EMT benefit bill honoring Long held up in Senate
NEAL P. GOSWAMI
BENNINGTON -- Legislation first introduced after the death of a local EMT that would extend benefits to the families of EMTs killed in the line-of-duty passed the U.S. House Wednesday, but remains blocked in the Senate by a single senator.
The Public Safety Officers Benefit program was created by Congress more than 30 years ago to provide help to the surviving families of police, firefighters and medics who die or become disabled in the line of duty. Under current law, however, the PSOB program applies only to emergency personnel employed by federal, state or local government agencies.
The legislation passed by the House on Wednesday was originally drafted by Democratic Vermont Sen. Patrick Leahy, the chairman of the Senate Judiciary Committee. It calls for providing the same federal benefits to the surviving families of paramedics and emergency medical technicians killed or disabled in the line of duty who work or volunteer for nonprofit ambulance services.
Leahy sought the change to the law after the death of Dale Long, a paramedic with the Bennington Rescue Squad, a nonprofit organization, in June 2009. Long was driving an ambulance on a call when it went off the road and struck a tree. Long's family was not eligible for the same benefits that a municipal- or state-employed EMT would have received.
"We have been working to address this gap in the federal program for some time, and the loss of Dale Long reminded everyone that first responders of many uniforms literally put their lives at risk every day," Leahy said. "These brave emergency professionals never let their communities down when a call comes in, and no one asks the lifesavers at an emergency scene whether they work for the federal government, a state government, a local government, or a nonprofit agency. This provision will erase that unnecessary distinction from the PSOB program."
Vermont Democratic Rep. Peter Welch, a sponsor of the House bill, said Long's memory was a force behind passage in a time of rare bipartisanship in Congress.
"The memory of Dale Long was quite relevant here," Welch said. "Definitely, Dale Long was the inspiration."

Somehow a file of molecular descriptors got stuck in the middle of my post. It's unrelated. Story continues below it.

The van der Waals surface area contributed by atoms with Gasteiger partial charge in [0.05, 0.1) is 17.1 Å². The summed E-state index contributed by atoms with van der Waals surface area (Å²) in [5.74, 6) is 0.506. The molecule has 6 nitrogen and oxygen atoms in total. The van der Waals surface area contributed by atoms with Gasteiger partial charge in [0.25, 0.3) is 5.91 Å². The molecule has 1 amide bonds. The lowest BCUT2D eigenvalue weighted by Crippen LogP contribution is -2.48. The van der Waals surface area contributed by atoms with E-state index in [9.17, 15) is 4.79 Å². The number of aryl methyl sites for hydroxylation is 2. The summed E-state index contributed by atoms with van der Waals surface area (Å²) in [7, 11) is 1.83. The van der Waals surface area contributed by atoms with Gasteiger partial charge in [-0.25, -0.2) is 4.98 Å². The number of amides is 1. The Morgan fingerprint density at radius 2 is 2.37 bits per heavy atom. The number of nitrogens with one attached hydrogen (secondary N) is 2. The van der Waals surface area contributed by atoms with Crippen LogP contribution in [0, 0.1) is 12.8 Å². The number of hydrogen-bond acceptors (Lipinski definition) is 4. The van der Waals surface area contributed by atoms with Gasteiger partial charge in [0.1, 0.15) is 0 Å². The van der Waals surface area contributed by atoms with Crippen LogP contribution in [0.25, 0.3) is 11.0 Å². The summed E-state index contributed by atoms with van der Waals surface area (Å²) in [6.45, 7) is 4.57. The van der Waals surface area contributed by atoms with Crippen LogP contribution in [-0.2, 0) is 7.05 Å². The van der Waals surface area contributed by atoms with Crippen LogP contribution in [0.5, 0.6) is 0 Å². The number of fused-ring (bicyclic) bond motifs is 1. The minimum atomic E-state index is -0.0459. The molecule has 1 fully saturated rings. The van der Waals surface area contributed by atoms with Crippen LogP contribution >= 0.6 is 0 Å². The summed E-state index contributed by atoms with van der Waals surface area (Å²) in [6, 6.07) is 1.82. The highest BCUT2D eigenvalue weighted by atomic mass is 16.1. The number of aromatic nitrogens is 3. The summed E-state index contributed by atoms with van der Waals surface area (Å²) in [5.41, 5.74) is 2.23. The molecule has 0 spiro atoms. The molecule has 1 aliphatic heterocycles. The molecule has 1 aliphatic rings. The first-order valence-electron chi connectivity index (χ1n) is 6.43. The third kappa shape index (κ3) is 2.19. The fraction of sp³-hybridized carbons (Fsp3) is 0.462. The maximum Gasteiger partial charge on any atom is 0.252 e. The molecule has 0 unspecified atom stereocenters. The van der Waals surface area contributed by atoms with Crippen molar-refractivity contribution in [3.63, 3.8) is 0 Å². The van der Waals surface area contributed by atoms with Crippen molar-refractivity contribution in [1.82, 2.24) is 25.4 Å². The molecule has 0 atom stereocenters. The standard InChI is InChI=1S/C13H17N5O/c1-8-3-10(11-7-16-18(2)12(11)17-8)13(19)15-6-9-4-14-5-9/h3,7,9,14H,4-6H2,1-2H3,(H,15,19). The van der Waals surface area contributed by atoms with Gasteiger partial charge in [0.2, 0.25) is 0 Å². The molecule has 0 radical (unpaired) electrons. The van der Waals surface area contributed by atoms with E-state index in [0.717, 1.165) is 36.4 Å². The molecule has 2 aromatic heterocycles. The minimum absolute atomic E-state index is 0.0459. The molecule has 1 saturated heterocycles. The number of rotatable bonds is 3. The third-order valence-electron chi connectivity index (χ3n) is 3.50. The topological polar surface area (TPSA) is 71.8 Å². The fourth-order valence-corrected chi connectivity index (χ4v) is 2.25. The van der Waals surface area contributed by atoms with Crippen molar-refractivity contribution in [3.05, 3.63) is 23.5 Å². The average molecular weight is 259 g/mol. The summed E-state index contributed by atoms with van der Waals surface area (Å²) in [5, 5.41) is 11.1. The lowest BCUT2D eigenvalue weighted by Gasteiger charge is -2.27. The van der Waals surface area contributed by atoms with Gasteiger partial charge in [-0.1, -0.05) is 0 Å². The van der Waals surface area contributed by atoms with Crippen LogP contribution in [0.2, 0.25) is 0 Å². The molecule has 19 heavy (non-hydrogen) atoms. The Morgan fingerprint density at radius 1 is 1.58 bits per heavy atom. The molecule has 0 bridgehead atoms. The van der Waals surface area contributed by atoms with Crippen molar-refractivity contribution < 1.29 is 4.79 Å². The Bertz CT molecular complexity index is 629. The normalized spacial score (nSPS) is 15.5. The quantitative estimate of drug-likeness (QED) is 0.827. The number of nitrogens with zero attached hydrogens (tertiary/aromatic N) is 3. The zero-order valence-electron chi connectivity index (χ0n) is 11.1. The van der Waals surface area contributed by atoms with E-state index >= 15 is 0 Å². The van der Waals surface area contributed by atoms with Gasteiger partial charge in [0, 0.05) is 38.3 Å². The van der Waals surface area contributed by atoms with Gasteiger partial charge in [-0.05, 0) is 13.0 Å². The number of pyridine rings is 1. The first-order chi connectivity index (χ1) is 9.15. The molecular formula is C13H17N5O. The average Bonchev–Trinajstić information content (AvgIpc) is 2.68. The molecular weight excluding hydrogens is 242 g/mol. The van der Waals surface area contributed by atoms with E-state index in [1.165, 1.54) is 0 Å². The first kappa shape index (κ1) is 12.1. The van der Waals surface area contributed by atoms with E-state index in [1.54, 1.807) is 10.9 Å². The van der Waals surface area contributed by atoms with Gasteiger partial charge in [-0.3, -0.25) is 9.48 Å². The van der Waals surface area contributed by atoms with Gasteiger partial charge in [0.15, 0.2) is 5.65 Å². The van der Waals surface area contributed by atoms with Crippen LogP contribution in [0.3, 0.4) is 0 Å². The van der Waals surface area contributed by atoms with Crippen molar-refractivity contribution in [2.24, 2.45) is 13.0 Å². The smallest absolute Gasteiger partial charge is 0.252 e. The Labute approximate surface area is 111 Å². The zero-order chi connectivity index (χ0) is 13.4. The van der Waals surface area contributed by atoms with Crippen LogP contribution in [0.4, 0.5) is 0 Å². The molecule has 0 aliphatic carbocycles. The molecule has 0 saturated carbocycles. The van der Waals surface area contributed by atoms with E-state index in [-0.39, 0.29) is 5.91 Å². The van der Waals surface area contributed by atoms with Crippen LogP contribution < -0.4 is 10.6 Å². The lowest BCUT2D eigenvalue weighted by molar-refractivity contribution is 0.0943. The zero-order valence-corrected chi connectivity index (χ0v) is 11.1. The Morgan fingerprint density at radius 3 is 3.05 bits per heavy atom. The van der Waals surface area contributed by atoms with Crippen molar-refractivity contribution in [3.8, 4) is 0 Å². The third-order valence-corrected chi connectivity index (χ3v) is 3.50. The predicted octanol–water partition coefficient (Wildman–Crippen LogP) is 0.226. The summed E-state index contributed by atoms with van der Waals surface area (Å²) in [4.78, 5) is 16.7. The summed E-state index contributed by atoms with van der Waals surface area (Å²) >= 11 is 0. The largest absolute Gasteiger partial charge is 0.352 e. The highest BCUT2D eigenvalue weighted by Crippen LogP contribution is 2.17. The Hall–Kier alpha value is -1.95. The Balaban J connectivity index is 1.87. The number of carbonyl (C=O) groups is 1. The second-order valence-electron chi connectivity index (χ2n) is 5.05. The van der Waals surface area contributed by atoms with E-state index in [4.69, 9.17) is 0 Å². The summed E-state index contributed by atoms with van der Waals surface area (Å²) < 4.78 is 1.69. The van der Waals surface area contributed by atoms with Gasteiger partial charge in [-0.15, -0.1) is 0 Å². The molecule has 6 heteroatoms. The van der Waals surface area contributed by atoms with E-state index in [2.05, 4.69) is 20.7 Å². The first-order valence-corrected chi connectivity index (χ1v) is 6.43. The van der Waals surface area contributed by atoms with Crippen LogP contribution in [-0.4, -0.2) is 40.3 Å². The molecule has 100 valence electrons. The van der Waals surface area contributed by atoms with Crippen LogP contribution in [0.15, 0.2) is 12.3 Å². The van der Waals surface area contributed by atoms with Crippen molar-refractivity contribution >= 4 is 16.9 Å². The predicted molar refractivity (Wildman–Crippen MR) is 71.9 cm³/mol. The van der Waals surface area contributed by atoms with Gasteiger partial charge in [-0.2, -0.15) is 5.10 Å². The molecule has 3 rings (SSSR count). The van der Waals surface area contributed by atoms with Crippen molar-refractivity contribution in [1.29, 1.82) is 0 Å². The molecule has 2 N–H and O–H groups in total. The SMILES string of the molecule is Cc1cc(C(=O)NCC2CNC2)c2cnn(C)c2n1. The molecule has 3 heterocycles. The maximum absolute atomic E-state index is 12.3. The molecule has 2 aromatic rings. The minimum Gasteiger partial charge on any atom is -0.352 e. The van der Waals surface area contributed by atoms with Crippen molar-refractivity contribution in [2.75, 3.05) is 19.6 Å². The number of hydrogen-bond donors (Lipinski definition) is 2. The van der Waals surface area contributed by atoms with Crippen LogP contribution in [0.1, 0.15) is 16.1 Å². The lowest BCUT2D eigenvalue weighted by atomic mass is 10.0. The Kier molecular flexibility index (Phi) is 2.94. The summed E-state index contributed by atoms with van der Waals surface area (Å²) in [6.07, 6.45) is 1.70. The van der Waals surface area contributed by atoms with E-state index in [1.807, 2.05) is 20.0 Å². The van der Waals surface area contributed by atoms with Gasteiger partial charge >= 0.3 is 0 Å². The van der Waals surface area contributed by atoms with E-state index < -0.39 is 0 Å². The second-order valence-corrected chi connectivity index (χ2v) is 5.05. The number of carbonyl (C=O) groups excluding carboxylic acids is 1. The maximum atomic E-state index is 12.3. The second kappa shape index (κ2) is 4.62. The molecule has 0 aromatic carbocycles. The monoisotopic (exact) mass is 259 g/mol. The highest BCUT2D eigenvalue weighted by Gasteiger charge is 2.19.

The clear need for volunteer and nonprofit first responders was also a factor in find rare bipartisanship, according to Welch. "We're increasingly dependent on volunteers in our local communities to do these essential services. Paramedics and EMTs are oftentimes the first responders to people we represent," Welch said. "It was a welcome area of common ground that allowed us to get something that needs to be done finally done."
If it also passes the Senate, the change would qualify about 1,200 additional Vermont EMS personnel under the PSOB program, which is run by the U.S. Department of Justice.
But the bill continues to be stymied in the Senate by Oklahoma Republican Sen. Tom Coburn. Leahy spokesman David Carle said Leahy has attempted to pass the legislation several times, but Coburn has placed holds or blocked the bill in some way each time.
Coburn's consistent opposition to the program has drawn strongly worded criticism from the law enforcement and paramedic communities. Chuck Canterbury, national president of the Fraternal Order of Police, issued a blistering statement earlier this month after Coburn called for repealing the PSOB program in a letter to Rep. Lamar Smith, R-Texas, the chairman of the House Judiciary Committee.
"Senator Coburn is an implacable foe of law enforcement," Canterbury said. "He has voted against law enforcement and public safety at every opportunity, not just on funding issues, but on issues related to officer safety and the efficient delivery of emergency services. He is actively anti-law enforcement and his efforts are really undermining public safety."
Coburn wrote in his letter that he has "serious federalism concerns" with the program because it provides federal benefits to state and local employees. Coburn said Congress should "terminate" the PSOB program because it is "not the responsibility of the federal government."
"Disgust. That is really the only way to describe my reaction," Canterbury said in his statement. "A family that loses a loved one in the line of duty should just be left adrift, their sacrifice ignored because their loved one was a local firefighter or state trooper and not a federal agent?"
Carle said Leahy is looking to attach his Senate bill, also sponsored by independent Vermont Sen. Bernie Sanders, to new legislation.
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